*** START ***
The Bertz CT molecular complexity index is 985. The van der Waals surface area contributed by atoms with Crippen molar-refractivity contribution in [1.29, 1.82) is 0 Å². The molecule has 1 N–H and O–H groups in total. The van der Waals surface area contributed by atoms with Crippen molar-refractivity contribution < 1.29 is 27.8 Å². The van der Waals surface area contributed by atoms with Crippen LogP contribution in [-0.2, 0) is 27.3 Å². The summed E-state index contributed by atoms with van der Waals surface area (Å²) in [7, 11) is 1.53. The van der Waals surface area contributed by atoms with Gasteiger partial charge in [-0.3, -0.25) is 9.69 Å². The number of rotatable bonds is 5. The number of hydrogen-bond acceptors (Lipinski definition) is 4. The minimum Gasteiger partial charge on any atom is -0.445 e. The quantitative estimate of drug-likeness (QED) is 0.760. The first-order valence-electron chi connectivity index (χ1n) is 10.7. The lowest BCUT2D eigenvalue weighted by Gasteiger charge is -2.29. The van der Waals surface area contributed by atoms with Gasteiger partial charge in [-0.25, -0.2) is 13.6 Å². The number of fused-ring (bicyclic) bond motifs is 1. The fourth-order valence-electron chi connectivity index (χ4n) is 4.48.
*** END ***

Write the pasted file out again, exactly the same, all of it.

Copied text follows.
The Bertz CT molecular complexity index is 985. The van der Waals surface area contributed by atoms with Crippen molar-refractivity contribution in [1.29, 1.82) is 0 Å². The molecule has 1 N–H and O–H groups in total. The van der Waals surface area contributed by atoms with Crippen molar-refractivity contribution < 1.29 is 27.8 Å². The van der Waals surface area contributed by atoms with Crippen LogP contribution in [-0.2, 0) is 27.3 Å². The summed E-state index contributed by atoms with van der Waals surface area (Å²) in [7, 11) is 1.53. The van der Waals surface area contributed by atoms with Gasteiger partial charge in [-0.3, -0.25) is 9.69 Å². The number of rotatable bonds is 5. The number of hydrogen-bond acceptors (Lipinski definition) is 4. The minimum Gasteiger partial charge on any atom is -0.445 e. The quantitative estimate of drug-likeness (QED) is 0.760. The first-order valence-electron chi connectivity index (χ1n) is 10.7. The lowest BCUT2D eigenvalue weighted by Gasteiger charge is -2.29. The van der Waals surface area contributed by atoms with Gasteiger partial charge in [-0.25, -0.2) is 13.6 Å². The number of fused-ring (bicyclic) bond motifs is 1. The fourth-order valence-electron chi connectivity index (χ4n) is 4.48.